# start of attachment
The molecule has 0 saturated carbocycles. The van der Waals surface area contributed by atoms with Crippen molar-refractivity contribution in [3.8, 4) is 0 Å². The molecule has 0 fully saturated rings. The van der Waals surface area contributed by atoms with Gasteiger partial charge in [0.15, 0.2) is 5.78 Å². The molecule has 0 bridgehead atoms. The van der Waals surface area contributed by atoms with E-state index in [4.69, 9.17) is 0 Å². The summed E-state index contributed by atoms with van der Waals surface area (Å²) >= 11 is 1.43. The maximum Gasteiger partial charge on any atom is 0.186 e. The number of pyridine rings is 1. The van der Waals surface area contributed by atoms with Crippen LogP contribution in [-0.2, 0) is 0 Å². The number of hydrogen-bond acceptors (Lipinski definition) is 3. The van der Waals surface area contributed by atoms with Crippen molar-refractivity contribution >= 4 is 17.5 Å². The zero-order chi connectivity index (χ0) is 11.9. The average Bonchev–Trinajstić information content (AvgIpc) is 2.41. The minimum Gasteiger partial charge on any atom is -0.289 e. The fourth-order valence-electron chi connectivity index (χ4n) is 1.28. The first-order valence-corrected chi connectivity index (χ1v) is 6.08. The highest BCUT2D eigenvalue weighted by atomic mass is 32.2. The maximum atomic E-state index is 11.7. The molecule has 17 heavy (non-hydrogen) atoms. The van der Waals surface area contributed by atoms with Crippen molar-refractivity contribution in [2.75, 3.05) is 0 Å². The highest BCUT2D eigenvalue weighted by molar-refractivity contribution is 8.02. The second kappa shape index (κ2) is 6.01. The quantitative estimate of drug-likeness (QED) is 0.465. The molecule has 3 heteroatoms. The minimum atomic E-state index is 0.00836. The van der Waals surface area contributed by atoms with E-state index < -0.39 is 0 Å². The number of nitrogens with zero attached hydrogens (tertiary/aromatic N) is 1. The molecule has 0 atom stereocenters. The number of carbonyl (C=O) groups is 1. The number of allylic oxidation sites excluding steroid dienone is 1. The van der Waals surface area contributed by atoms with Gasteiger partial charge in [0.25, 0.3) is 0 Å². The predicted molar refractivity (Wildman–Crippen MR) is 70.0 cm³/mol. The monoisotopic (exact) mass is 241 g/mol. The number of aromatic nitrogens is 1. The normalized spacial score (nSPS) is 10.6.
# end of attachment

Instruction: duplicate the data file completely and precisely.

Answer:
The molecule has 0 saturated carbocycles. The van der Waals surface area contributed by atoms with Crippen molar-refractivity contribution in [3.8, 4) is 0 Å². The molecule has 0 fully saturated rings. The van der Waals surface area contributed by atoms with Gasteiger partial charge in [0.15, 0.2) is 5.78 Å². The molecule has 0 bridgehead atoms. The van der Waals surface area contributed by atoms with E-state index in [4.69, 9.17) is 0 Å². The summed E-state index contributed by atoms with van der Waals surface area (Å²) >= 11 is 1.43. The maximum Gasteiger partial charge on any atom is 0.186 e. The number of pyridine rings is 1. The van der Waals surface area contributed by atoms with Crippen LogP contribution in [-0.2, 0) is 0 Å². The number of hydrogen-bond acceptors (Lipinski definition) is 3. The van der Waals surface area contributed by atoms with Crippen molar-refractivity contribution >= 4 is 17.5 Å². The zero-order chi connectivity index (χ0) is 11.9. The average Bonchev–Trinajstić information content (AvgIpc) is 2.41. The minimum Gasteiger partial charge on any atom is -0.289 e. The fourth-order valence-electron chi connectivity index (χ4n) is 1.28. The first-order valence-corrected chi connectivity index (χ1v) is 6.08. The highest BCUT2D eigenvalue weighted by atomic mass is 32.2. The maximum atomic E-state index is 11.7. The molecule has 17 heavy (non-hydrogen) atoms. The van der Waals surface area contributed by atoms with Crippen molar-refractivity contribution in [2.75, 3.05) is 0 Å². The highest BCUT2D eigenvalue weighted by molar-refractivity contribution is 8.02. The second kappa shape index (κ2) is 6.01. The quantitative estimate of drug-likeness (QED) is 0.465. The molecule has 3 heteroatoms. The minimum atomic E-state index is 0.00836. The van der Waals surface area contributed by atoms with E-state index < -0.39 is 0 Å². The number of nitrogens with zero attached hydrogens (tertiary/aromatic N) is 1. The molecule has 0 atom stereocenters. The number of carbonyl (C=O) groups is 1. The number of allylic oxidation sites excluding steroid dienone is 1. The van der Waals surface area contributed by atoms with Gasteiger partial charge in [0.25, 0.3) is 0 Å². The predicted molar refractivity (Wildman–Crippen MR) is 70.0 cm³/mol. The monoisotopic (exact) mass is 241 g/mol. The number of aromatic nitrogens is 1. The normalized spacial score (nSPS) is 10.6.